Jump to content
The Education Forum
  • Announcements

    • Evan Burton

      OPEN REGISTRATION BY EMAIL ONLY !!! PLEASE CLICK ON THIS TITLE FOR INFORMATION REQUIRED FOR REGISTRATION!:   06/03/2017

      We have 5 requirements for registration: 1.Sign up with your real name. (This will be your Username) 2.A valid email address 3.Your agreement to the Terms of Use, seen here: http://educationforum.ipbhost.com/index.php?showtopic=21403. 4. Your photo for use as an avatar  5.. A brief biography. We will post these for you, and send you your password. We cannot approve membership until we receive these. If you are interested, please send an email to: edforumbusiness@outlook.com We look forward to having you as a part of the Forum! Sincerely, The Education Forum Team
John Simkin

Alfred C. Baldwin

Recommended Posts

I'll read back through my Watergate books and testimony and slap you down big time.

I've got every single reference that exists on the alleged "cables" right here at my fingertips. So you go start a new topic about your precious Hunt "cables," and you make your case for the "cables" in that appropriate topic, and I'll see you there.

If you continue to try to sabotage the Alfred Baldwin thread with it, the only thing I'm going to do is report it to the admins, and wash my hands of you permanently. Your choice.

So go start an appropriately named topic, and then bring it all on. Lay it all out there in as much detail as you can muster, with cites, in the dusty street of your new thread at high noon.

I'll be there.

I'm calling you out.

Ashton Gray

If you have it the material on the cables at your disposal, go ahead and start the thread and I'll see you there.

:D I thought so. :D

I accept your capitulation and your stipulation that the "cables" are yet another fiction, Mr. Speer.

Never mind that Ford was not a friend of the CIA, but a friend of their political rival, the FBI, and that Ford's regime oversaw the most exhaustive investigation of the intelligence agencies in our history, spurred on in part by his own big mouth.

Utter codswollop.

Learn history before you start trying to teach it, especially to me. The only things that Ford and his cronies at the CIA "exposed" in those "exhausive investigations" were the exact things they wanted to "expose," for which Ford's cronies Helms and Gottlieb and friends already had shredded every scrap of evidence at the very beginning of 1973—immediately after their Watergate hoax, and immediately after CIA had started its top secret remote viewing program, which they never revealed at any relevant time, and which they ran in secret for well over 20 years. And Ford was absolutely key to helping them keep that secret throughout the entire dog-and-pony-show "congressional investigations" you're braying about.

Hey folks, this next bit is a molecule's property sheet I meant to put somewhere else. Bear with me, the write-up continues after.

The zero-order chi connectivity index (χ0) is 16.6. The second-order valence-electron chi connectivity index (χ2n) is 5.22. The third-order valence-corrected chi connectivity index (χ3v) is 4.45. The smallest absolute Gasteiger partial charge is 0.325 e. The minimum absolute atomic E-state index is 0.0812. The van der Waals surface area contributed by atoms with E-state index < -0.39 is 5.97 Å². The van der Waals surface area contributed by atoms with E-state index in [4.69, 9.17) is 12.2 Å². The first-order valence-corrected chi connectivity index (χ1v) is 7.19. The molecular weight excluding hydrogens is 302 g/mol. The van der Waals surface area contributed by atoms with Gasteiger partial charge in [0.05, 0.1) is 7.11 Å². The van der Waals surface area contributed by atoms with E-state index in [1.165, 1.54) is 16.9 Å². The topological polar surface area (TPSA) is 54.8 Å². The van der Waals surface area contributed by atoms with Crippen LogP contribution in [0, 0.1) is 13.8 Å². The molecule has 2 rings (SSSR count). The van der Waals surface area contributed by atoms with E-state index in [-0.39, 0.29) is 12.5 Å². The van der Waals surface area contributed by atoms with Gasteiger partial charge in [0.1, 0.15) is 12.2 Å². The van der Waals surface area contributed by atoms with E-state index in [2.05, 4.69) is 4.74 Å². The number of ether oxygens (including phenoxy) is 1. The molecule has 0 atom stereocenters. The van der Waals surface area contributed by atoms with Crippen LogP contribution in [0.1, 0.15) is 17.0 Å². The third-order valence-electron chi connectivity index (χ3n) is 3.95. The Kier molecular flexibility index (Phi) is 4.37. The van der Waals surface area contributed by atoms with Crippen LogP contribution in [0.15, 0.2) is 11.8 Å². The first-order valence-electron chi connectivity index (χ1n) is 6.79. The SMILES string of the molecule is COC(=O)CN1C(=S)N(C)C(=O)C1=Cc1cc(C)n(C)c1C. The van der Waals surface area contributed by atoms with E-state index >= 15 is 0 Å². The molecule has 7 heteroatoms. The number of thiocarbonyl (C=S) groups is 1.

Explain that one in your apologist rants at me. It was the absolute highest priority black operation the CIA had going throughout all of these so-called "exhaustive investigations" that your hero Ford set up (impaneled using all his cronies, including Rockefeller, of whose offices Caddy is an alumnus), and they all made sure that not a single syllable ever saw the light of day about this secret program that the CIA was running at that very moment in back rooms just a few miles away from these flashy "exhaustive investigations."

So all it really amounted to was yet another CIA cover-up, showily put on as "confessions" for which the actual evidence had been destroyed.

There's not a pattern here or anything, is there? This wouldn't be the exact same M.O. as the Watergate "first break-in" hoax, run by the exact same crew, would it, Mr. Speer? I mean, we wouldn't be looking at yet another big production congressional "investigation" where the paper trail has been erased, and where we have to rely entirely on the word of the perjuring perpetrators and a few measly scraps of planted "evidence" to know what they have or have not done, would we?

If not, how did these Ford-puppeted congressional "investigators" (with intelligence oversight powers) miss the biggest black program that the CIA and DIA had going right then, right under their own lying, two-faced noses? How? How is it possible? Apologize that away. But tell your apologies to somebody who's gullible enough to listen.

When you picked me, you picked the wrong boy.

Ashton Gray